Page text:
The Philodendron genus contains hundreds of species of beautiful foliage plants. This classic plant is among the most popular houseplants, and philodendron care is easy even for beginners. In fact, they’re often touted for their air-cleaning abilities indoors (which we have debunked here). Their leaves are typically large, green, and glossy, adding a touch of their native tropical jungles to your home.
In this ultimate guide of how to grow a philodendron you will learn about this popular house plant which has been a favorite for generations of plant lovers, including;
- Types of Philodendron.
- Basic philodendron care.
- Are philodendrons toxic?
- Common pests and diseases of the philodendron.
- Is My Plant a Pothos or a Philodendron?
Philodendron varieties are some of the easiest, fastest-growing houseplants out there! Its easy going nature, ease of propagation, and whimsical beauty makes the philodendron one of the best houseplants for beginners. Philodendrons are so easy to grow they made our list of the 20 Best Indoor Plants You Can’t Kill.
The name philodendron is derived from the Greek words philo (love) and dendron (tree). With over 450 varieties of philodendron around the world, there is sure to be one that you will love.
Types of Philodendron
The two main types of philodendron houseplants are vining and non-climbing varieties.
- Vining philodendrons need a post or other supporting structure to climb on. These include blushing philodendrons and heartleaf philodendrons.
- Non-climbing philodendrons, such as
lacy tree philodendronsand bird’s nest philodendrons, have an upright, spreading growth habit. The width of non-climbers can be as much as twice their height, so give them plenty of elbow room.
Philodendron care Basics
Philodendron care incorporates a few basic needs: sunlight, water, temperature, and fertilizer.
Philodendrons grow best in medium light and bright indirect sunlight.
Older leaves turn yellow naturally. However, if you notice several yellow leaves at once, it could be an indicator that the plant is getting too much sun.
They will tolerate low light, but if the stems become leggy with several inches between the leaves, you may need to move the plant to a brighter location.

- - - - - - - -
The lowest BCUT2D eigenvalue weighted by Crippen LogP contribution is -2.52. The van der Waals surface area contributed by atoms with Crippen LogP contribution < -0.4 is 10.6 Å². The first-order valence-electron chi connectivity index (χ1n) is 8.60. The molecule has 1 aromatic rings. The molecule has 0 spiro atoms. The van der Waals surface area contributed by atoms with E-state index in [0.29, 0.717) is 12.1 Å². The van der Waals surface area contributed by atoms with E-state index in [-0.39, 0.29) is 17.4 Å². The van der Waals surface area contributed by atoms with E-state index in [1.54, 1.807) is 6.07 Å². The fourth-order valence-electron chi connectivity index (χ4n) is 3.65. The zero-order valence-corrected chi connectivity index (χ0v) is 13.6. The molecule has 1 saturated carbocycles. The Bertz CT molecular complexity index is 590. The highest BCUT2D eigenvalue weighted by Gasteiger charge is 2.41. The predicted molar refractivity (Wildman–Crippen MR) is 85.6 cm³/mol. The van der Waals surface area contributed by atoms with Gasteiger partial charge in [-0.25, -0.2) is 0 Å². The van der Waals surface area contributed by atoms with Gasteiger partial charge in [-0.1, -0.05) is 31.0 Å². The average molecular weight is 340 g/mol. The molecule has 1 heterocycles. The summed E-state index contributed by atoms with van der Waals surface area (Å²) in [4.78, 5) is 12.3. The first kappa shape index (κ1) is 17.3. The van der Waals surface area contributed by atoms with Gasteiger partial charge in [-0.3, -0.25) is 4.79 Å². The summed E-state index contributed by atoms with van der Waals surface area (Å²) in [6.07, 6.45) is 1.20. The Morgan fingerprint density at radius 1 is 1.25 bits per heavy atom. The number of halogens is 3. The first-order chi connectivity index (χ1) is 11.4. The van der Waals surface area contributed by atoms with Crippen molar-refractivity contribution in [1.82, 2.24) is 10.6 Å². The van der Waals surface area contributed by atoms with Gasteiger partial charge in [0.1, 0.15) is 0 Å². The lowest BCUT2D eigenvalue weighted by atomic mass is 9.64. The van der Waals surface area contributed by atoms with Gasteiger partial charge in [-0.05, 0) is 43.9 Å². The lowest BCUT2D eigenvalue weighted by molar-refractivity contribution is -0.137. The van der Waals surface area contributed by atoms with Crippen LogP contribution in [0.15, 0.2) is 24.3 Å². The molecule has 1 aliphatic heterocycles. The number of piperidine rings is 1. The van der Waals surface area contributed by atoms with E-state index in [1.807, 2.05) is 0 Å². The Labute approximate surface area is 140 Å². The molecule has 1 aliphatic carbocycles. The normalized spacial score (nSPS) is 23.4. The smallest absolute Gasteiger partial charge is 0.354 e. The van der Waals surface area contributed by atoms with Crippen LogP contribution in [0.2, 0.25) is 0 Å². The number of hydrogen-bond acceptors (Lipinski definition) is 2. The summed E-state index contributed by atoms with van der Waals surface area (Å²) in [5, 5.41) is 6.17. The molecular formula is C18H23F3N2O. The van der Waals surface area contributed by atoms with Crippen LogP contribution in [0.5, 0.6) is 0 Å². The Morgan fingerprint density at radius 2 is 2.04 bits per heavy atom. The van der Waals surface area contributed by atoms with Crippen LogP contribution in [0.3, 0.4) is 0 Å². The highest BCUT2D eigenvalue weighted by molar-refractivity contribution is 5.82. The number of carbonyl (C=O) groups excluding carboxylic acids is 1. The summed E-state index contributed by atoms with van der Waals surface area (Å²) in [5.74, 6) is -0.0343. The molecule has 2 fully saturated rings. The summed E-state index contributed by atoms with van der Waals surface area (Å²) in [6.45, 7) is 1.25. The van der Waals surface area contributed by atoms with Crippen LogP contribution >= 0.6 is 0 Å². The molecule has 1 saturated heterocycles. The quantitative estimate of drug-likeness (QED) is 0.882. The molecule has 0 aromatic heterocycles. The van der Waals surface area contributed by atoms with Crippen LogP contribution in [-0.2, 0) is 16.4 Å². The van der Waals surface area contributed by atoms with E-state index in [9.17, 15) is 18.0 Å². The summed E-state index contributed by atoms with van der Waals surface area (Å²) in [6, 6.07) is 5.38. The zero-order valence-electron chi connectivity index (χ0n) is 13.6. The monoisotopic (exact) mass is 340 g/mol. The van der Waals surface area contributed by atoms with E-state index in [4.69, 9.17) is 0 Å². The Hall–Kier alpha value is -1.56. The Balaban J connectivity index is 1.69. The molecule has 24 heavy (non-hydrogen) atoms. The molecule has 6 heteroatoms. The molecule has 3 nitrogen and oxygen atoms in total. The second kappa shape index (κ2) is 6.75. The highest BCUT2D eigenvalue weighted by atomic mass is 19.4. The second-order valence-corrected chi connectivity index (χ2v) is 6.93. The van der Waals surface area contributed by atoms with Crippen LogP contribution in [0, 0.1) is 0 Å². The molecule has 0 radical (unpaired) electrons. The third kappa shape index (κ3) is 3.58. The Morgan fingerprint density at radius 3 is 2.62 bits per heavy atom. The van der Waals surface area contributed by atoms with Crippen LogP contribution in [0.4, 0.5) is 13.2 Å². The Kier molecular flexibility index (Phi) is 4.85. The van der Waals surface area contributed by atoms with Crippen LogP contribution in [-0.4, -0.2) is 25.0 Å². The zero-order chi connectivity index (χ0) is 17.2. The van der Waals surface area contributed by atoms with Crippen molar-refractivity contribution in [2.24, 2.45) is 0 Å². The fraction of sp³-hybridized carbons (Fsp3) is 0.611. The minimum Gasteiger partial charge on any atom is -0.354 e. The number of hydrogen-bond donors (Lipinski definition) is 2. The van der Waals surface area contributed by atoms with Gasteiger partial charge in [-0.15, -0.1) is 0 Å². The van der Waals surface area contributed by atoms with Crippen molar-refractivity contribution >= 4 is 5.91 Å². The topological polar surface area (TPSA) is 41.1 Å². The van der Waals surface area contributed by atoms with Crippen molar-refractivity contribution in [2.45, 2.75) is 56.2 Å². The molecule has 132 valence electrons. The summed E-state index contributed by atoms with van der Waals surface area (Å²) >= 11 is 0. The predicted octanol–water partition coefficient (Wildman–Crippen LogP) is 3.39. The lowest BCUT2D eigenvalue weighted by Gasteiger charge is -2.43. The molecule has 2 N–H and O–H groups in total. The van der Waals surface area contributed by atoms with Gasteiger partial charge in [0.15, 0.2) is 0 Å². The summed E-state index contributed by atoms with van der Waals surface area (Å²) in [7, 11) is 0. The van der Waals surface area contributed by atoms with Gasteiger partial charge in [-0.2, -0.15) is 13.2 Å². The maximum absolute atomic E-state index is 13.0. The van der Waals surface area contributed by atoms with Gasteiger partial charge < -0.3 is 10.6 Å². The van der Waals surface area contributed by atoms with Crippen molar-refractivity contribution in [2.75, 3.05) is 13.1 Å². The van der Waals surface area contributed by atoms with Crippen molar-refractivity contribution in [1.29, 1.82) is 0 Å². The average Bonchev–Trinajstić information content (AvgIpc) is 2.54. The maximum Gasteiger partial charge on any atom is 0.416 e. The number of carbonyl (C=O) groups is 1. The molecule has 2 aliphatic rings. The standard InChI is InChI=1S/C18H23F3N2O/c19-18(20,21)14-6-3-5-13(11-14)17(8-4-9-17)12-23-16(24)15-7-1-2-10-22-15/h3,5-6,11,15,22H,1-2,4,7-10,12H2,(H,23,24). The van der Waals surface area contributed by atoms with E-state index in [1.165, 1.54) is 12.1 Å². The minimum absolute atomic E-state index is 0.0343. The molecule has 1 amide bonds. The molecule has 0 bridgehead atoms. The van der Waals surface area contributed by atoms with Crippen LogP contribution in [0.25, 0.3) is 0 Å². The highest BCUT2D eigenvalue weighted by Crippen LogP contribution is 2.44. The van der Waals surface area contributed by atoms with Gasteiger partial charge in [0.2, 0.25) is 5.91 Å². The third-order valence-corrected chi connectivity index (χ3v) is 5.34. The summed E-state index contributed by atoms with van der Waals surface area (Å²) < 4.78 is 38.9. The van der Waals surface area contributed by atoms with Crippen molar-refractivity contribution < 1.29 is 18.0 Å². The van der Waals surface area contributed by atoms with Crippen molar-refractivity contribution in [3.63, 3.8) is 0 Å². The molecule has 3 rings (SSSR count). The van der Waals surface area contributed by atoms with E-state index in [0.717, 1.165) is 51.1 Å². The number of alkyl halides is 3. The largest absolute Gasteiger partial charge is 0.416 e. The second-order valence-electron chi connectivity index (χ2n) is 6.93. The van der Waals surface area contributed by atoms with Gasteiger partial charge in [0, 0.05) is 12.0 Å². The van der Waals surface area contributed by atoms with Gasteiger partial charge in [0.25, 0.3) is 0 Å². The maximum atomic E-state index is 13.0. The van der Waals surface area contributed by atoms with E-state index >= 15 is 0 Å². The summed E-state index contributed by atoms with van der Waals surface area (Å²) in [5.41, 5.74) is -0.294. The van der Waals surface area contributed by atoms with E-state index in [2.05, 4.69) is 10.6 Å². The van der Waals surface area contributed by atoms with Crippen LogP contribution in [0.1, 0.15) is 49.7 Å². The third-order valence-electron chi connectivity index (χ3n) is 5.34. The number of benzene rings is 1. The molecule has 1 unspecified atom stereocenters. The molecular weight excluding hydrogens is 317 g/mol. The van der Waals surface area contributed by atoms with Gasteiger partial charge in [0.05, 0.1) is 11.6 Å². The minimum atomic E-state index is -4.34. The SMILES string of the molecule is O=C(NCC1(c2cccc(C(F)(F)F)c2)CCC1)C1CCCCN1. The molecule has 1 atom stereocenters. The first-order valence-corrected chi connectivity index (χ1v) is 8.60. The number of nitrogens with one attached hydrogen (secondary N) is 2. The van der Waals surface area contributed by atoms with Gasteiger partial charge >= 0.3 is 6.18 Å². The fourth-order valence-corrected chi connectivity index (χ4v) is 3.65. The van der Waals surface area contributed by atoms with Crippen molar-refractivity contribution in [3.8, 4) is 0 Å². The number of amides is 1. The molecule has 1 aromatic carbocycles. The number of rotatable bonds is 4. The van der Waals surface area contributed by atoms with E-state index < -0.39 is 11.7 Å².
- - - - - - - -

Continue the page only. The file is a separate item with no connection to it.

Water when the top inch of soil dries out.
Take care not to overwater, since philodendron will rot if kept soggy. If the leaves are brown and falling off, the plant is likely not getting enough water.
Droopy leaves can mean the plant is getting either too much or not enough water, but they should revive once you correct the issue.
Temperature and Humidity
The temperature tolerance of philodendrons varies based on the species. In general, they should not be exposed to temperatures below 55 degrees Fahrenheit.
Indoors, protect them from cool drafts, such as those from an air-conditioning vent.
These plants do like humidity, so if you live in a dry climate you might have to boost humidity around your philodendron. To do so, you can place a humidifier, such as this one, near your philodendron. You also can place the container on a tray of pebbles filled with water, ensuring that the bottom of the container isn’t touching the water, which can lead to root rot.
Brown leaf tips usually indicate that the humidity level is too low.
Feed philodendron houseplants with a balanced liquid foliage houseplant fertilizer that contains macro-nutrients. Water the plant with the fertilizer monthly in spring and summer and every six to eight weeks in fall and winter.
Slow growth and small leaf size is the plant’s way of telling you that it isn’t getting enough fertilizer.
Pale new leaves usually indicate that the plant isn’t getting enough calcium and magnesium, which are essential micro-nutrients for philodendrons.
Are philodendron Toxic?
Philodendron should not be consumed by animals or humans.
Being educated on poisonous plants can help you avoid any accidents all the while enjoying your greenery.
Philodendron Pests & Problems
Philodendron are not prone to insects, but you may encounter aphids and mealybugs.
You can wipe off mealybugs with cotton balls dipped in rubbing alcohol.
Periodically showering the plant with water and applying insecticidal soap will help keep pests at bay.
Is My Plant a Pothos or a Philodendron?
Philodendron houseplants are often confused with pothos plants. While the leaves of these two plants are similar in shape, the stems of pothos plants are grooved, while those of philodendrons are not.
New philodendron leaves emerge surrounded by a leaf sheath, which eventually dries and falls off. Pothos leaves don’t have this sheath.
Pothos also need brighter light and warmer temperatures, and are frequently sold in hanging baskets.
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